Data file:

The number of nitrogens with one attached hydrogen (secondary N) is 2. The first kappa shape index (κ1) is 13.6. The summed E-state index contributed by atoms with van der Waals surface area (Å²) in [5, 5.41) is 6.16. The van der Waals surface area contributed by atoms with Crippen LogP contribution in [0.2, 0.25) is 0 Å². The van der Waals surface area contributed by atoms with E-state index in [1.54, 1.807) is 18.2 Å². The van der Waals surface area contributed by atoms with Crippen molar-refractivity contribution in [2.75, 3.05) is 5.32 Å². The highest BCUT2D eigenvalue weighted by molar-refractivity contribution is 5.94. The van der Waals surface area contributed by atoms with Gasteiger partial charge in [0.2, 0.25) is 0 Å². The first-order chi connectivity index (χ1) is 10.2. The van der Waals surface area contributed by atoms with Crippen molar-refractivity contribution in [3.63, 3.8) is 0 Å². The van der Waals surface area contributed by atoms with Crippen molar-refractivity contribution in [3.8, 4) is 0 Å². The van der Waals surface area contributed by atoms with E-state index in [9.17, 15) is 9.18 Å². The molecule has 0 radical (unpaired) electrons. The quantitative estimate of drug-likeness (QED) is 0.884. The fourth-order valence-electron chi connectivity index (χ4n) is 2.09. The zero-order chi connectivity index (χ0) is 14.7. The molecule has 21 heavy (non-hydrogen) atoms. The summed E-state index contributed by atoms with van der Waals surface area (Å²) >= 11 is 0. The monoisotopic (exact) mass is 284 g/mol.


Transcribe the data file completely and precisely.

The number of nitrogens with one attached hydrogen (secondary N) is 2. The first kappa shape index (κ1) is 13.6. The summed E-state index contributed by atoms with van der Waals surface area (Å²) in [5, 5.41) is 6.16. The van der Waals surface area contributed by atoms with Crippen LogP contribution in [0.2, 0.25) is 0 Å². The van der Waals surface area contributed by atoms with E-state index in [1.54, 1.807) is 18.2 Å². The van der Waals surface area contributed by atoms with Crippen molar-refractivity contribution in [2.75, 3.05) is 5.32 Å². The highest BCUT2D eigenvalue weighted by molar-refractivity contribution is 5.94. The van der Waals surface area contributed by atoms with Gasteiger partial charge in [0.2, 0.25) is 0 Å². The first-order chi connectivity index (χ1) is 10.2. The van der Waals surface area contributed by atoms with Crippen molar-refractivity contribution in [3.63, 3.8) is 0 Å². The van der Waals surface area contributed by atoms with Crippen molar-refractivity contribution in [3.8, 4) is 0 Å². The van der Waals surface area contributed by atoms with E-state index in [9.17, 15) is 9.18 Å². The molecule has 0 radical (unpaired) electrons. The quantitative estimate of drug-likeness (QED) is 0.884. The fourth-order valence-electron chi connectivity index (χ4n) is 2.09. The zero-order chi connectivity index (χ0) is 14.7. The molecule has 21 heavy (non-hydrogen) atoms. The summed E-state index contributed by atoms with van der Waals surface area (Å²) >= 11 is 0. The monoisotopic (exact) mass is 284 g/mol.